Jul 9, 2013 11:11 PM by Erika Flores

Kearny "Shipman Fire" burning at 518 acres

KEARNY-The Shipman fire near Kearny, Arizona is burning at 518 acres.

Most of the activity is in the interior of the perimeter that fire officials have set.

Firefighters have dug a line between the fire and the town to keep the fire contained away from homes.

The Bureau of Land Management tells News 4 Tucson they've been watching storm cells closely, and helicopters have been working on and off dumping water from the nearby lake to hot spots.

Around 200 firefighters from across Southern and Central Arizona are working the blaze including two hot shots.

Tuesday morning you could just see a plume of smoke coming from the Shipman Fire, but by midday, a flare sparked.

"It's scary," said Enrique Dominguez.

67-year-old Dominguez has lived in this area all his life.

He lives at one of the last neighborhoods before the railroad tracks that is in between the fire and the town.

"As long as it stays over there, we'll be alright I guess," said Dominguez.

After a reported lightning strike, the fire started burning the dried up Gila River bed.

"This fire got pushed immediately in all directions," said Jonetta Trued with Eastern Arizona Incident Management Team.

Around 200 firefighters are battling the blaze and ten more are expected.

"That is the point of ignition, and this is the homes that were evacuated in Kearny," said Trued.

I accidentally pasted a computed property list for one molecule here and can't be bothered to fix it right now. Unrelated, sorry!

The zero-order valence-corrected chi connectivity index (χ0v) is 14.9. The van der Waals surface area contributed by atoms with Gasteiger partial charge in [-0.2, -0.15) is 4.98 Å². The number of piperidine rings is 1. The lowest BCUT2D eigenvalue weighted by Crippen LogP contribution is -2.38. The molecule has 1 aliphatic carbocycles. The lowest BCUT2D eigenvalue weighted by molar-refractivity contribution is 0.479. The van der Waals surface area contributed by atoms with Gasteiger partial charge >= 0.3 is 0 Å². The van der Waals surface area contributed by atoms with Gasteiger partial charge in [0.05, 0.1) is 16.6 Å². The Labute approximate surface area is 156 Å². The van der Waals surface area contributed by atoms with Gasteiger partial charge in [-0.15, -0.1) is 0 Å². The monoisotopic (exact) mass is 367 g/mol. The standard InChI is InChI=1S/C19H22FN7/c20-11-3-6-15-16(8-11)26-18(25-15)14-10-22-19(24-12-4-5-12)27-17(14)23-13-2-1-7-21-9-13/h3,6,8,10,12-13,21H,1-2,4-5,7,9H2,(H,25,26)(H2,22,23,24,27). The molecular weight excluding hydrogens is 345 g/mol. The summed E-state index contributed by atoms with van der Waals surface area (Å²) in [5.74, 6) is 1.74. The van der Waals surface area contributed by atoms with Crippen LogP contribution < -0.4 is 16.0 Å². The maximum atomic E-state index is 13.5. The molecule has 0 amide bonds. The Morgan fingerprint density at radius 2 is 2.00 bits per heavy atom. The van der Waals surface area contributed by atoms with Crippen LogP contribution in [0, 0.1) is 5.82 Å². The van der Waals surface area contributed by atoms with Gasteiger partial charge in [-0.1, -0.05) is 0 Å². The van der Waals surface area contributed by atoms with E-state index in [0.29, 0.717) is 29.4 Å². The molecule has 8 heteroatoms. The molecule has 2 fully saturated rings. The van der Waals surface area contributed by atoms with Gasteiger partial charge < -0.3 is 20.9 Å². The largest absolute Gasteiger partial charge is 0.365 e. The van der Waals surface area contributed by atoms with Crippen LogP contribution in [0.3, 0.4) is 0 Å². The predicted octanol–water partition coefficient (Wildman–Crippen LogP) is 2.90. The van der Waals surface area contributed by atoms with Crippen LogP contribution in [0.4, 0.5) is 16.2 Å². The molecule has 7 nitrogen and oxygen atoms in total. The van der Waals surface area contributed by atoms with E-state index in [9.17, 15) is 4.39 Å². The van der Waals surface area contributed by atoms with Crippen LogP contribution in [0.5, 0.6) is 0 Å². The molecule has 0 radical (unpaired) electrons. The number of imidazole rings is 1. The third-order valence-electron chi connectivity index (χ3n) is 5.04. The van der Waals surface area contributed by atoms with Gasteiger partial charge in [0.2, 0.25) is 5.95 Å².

A mobile Home Park near the fire is in a mandatory evacuation, other parts of Kearny were under a voluntary evacuation.

That evacuation lifted Tuesday.

Twenty-five stayed at the shelter Monday night.

Mike, who lives near the railroad tracks said he never went.

"They reassured me it wasn't as dangerous as it looked," said Mike.

He's been watering trees near his home.

"Once they get really dry I think they'd ignite in a hurry," said Mike.

Dominguez did stay at the shelter Monday night, tried to come home after the evacuation was lifted, but after seeing the flare up, he decided to go back to the shelter.

Around the same time as the flare sparked, electricity was shut off to the town as a safety precaution, but re-routed about two hours later and power was restored.

Fire officials tell News 4 Tucson often fires lay down at night and early morning, but as the heat progresses during the day, they can flare up and that's what happened here.


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